Federal Health Policy Updates for the Week of December 19, 2022

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Don’t look back unless
Retracing your steps alights
A new path forward

Publication Note: Congress is expected to wrap up its work for the year by the end of this week – so our newsletter will take a brief pause. We plan to resume our regular publication schedule the week of January 2nd as the 118th Congress is officially sworn in.

It’s our privilege to have this space to engage with you – and have a little fun – each week. Thank you for reading – as well as for strengthening, inspiring, and sustaining our work and commitment to serve you, the institution, and our community.
We wish you all a safe and joyous holiday season.


The Rundown

  • 117th Congress takes a bow and moves toward passage of FY 2023 omnibus spending and policy legislative package
  • Join Duke Health Advocacy Network

Federal Updates

It’s all happening (hopefully by midnight)
It looks like we’ll avoid a Dickensian holiday season after all. While a visit by three spirits to congressional leadership was not required, there was still some finessing (and arm twisting) to put together a massive $1.7 trillion FY 2023 omnibus spending package and have it on track to pass ahead of tonight’s expiration of the continuing resolution (CR). 

The omnibus not only provides for greater certainty and continuity in federal funding for the current fiscal year but also includes a number of critical health policy line items important to the missions and work of Duke Health.

Here’s a quick snapshot of some of the key provisions:

  • Delay until 2025 of the 4% Medicare across-the-board cut to providers (PAYGO).  
  • 2-year physician payment relief from pending 4.5% conversion factor cut. 
    • Relief of 2.5% in 2023, followed by 1.25% in 2024 
  • 2-year extension of Medicare PHE-related telehealth waivers and the Acute Care Hospital at Home waiver program (through Dec. 31, 2024).
  • Extension of Alternative Payment Model bonus through 2025, at 3.5% instead of 5%.
  • Inclusion of the VIPER Act to address conflict of interest issues with outside compensation by non-public academic affiliates to VA researchers.
  • Inclusion of the TRAIN Act to prevent recoupment of payments to hospital-based nursing schools, including Watts College of Nursing.
  • Inclusion of the PREVENT Pandemics Act to improve public health preparedness, including a provision to provide loan repayment to the infectious disease workforce.
  • Inclusion of mental health provisions, e.g., coverage of marriage and family therapists in Part B, 200 GME slots (with one-half of the total number of positions dedicated to psychiatry or psychiatry subspecialty residencies), coverage of intensive outpatient services policy (partial hospitalization / community mental health center), and out-year refinement of the inpatient psychiatric hospital PPS.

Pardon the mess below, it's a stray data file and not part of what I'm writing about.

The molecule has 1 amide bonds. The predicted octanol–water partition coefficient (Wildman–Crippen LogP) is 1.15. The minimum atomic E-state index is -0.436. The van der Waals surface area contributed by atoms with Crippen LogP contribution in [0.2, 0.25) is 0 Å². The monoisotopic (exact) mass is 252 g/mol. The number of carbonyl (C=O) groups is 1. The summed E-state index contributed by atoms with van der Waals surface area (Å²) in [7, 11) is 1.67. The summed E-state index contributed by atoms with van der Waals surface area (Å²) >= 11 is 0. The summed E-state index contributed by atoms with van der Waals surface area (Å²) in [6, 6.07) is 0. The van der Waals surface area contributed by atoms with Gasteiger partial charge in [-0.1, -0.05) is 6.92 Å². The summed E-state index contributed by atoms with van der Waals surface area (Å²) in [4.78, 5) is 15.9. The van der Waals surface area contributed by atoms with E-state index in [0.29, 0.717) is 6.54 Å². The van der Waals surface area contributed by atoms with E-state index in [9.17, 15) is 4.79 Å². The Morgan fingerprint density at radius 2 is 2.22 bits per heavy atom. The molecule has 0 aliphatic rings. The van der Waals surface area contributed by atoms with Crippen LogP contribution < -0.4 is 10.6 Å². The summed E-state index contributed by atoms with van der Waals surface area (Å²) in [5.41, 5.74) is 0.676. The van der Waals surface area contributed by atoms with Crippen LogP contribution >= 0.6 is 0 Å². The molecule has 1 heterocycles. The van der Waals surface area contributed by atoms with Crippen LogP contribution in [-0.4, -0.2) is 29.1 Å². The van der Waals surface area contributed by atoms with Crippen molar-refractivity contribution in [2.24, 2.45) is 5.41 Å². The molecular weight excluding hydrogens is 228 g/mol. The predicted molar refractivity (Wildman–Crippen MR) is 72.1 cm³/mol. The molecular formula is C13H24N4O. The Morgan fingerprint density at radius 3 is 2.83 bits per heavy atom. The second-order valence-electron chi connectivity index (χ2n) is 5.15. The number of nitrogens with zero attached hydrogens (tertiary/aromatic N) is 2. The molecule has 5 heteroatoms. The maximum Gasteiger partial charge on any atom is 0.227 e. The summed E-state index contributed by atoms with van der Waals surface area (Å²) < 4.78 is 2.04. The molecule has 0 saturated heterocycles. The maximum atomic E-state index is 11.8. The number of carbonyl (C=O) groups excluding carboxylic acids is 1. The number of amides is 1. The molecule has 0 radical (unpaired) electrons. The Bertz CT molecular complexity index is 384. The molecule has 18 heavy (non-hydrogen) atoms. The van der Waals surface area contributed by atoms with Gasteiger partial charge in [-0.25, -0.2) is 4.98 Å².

• $47.5 billion for NIH, an increase of $2.5 billion (5.6%) above the current level, as well as $1.5 billion for the new Advanced Research Projects Agency for Health (ARPA-H).
  • $52 million for the 12 Regional Biocontainment Labs, including at Duke, to assist national, state, and local public health efforts in the event of a bioterrorism or infectious disease emergency.
  • $39 billion for the Defense Health Program, a $3 billion increase, including funding for medical research programs.
  • $916 million for VA Medical and Prosthetic Research, a $34 million increase above the current level.
  • $880 million for Title VII health professions programs and Title VIII Nursing Workforce Development programs at the Health Resources and Services Administration (HRSA), an increase of $80.6 million above the current level.
  • Provisions focused on improving maternal mental and behavioral health, including a maternal mental health hotline and grants to support maternal mental health programs.
  • Reauthorization of several mental health programs at the Substance Abuse and Mental Health Services Administration and HRSA).
  • Medication Assisted Treatment (MAT) & Medication Access and Training Expansion (MATE).
  • Maintains the prohibition against establishing a national patient identifier (NPI).

Starting in 2024, the bill requires children to be provided with 12 months of continuous coverage in Medicaid and CHIP.

There were also a number of other priorities that did not quite make the cut for inclusion and will likely be revisited in the 118th Congress, including:

  • Legislation to streamline Medicare Advantage prior authorization was not included due to its high price tag from the Congressional Budget Office. Our team has sent Katie Flanagan and others information about a recent proposed rule from CMS that would impose many of the same improvements that are contained in the bill.   
  • Legislation to improve maternal health.
  • Legislation to overhaul how laboratory-developed tests are regulated.

Our team is continuing to update multiple leaders across Duke Health about individual funding and policy issues, and we will keep you posted in this space as provisions of the legislation are implemented in 2023.

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